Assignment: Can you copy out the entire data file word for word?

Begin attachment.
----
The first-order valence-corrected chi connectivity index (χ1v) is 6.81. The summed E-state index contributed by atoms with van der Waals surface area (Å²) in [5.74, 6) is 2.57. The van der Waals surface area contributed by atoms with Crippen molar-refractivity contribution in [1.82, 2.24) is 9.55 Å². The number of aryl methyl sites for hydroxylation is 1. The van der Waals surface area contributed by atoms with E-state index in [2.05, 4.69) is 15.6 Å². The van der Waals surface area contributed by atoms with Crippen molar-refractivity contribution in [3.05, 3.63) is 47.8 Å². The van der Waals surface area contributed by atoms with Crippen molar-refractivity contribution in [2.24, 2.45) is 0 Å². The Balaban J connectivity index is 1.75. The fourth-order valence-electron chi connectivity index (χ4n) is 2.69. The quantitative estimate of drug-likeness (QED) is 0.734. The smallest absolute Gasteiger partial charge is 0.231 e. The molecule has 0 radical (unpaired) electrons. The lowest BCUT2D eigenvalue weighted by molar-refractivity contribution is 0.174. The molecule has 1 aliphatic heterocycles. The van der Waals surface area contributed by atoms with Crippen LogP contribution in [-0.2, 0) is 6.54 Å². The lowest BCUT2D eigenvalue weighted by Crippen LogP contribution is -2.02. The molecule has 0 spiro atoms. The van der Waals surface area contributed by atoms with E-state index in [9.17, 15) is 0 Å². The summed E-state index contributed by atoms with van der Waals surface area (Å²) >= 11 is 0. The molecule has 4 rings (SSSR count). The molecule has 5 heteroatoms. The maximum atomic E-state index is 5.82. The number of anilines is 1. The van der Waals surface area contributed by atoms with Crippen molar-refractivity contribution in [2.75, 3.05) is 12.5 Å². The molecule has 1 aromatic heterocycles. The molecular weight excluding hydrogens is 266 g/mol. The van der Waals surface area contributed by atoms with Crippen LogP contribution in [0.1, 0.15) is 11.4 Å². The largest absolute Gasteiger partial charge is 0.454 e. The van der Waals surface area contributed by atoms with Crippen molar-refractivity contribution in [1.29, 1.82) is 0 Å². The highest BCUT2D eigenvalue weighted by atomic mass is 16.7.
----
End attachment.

The first-order valence-corrected chi connectivity index (χ1v) is 6.81. The summed E-state index contributed by atoms with van der Waals surface area (Å²) in [5.74, 6) is 2.57. The van der Waals surface area contributed by atoms with Crippen molar-refractivity contribution in [1.82, 2.24) is 9.55 Å². The number of aryl methyl sites for hydroxylation is 1. The van der Waals surface area contributed by atoms with E-state index in [2.05, 4.69) is 15.6 Å². The van der Waals surface area contributed by atoms with Crippen molar-refractivity contribution in [3.05, 3.63) is 47.8 Å². The van der Waals surface area contributed by atoms with Crippen molar-refractivity contribution in [2.24, 2.45) is 0 Å². The Balaban J connectivity index is 1.75. The fourth-order valence-electron chi connectivity index (χ4n) is 2.69. The quantitative estimate of drug-likeness (QED) is 0.734. The smallest absolute Gasteiger partial charge is 0.231 e. The molecule has 0 radical (unpaired) electrons. The lowest BCUT2D eigenvalue weighted by molar-refractivity contribution is 0.174. The molecule has 1 aliphatic heterocycles. The van der Waals surface area contributed by atoms with Crippen LogP contribution in [-0.2, 0) is 6.54 Å². The lowest BCUT2D eigenvalue weighted by Crippen LogP contribution is -2.02. The molecule has 0 spiro atoms. The van der Waals surface area contributed by atoms with E-state index in [9.17, 15) is 0 Å². The summed E-state index contributed by atoms with van der Waals surface area (Å²) >= 11 is 0. The molecule has 4 rings (SSSR count). The molecule has 5 heteroatoms. The maximum atomic E-state index is 5.82. The number of anilines is 1. The van der Waals surface area contributed by atoms with Crippen molar-refractivity contribution in [2.75, 3.05) is 12.5 Å². The molecule has 1 aromatic heterocycles. The molecular weight excluding hydrogens is 266 g/mol. The van der Waals surface area contributed by atoms with Crippen LogP contribution in [0.1, 0.15) is 11.4 Å². The largest absolute Gasteiger partial charge is 0.454 e. The van der Waals surface area contributed by atoms with Crippen molar-refractivity contribution in [1.29, 1.82) is 0 Å². The highest BCUT2D eigenvalue weighted by atomic mass is 16.7.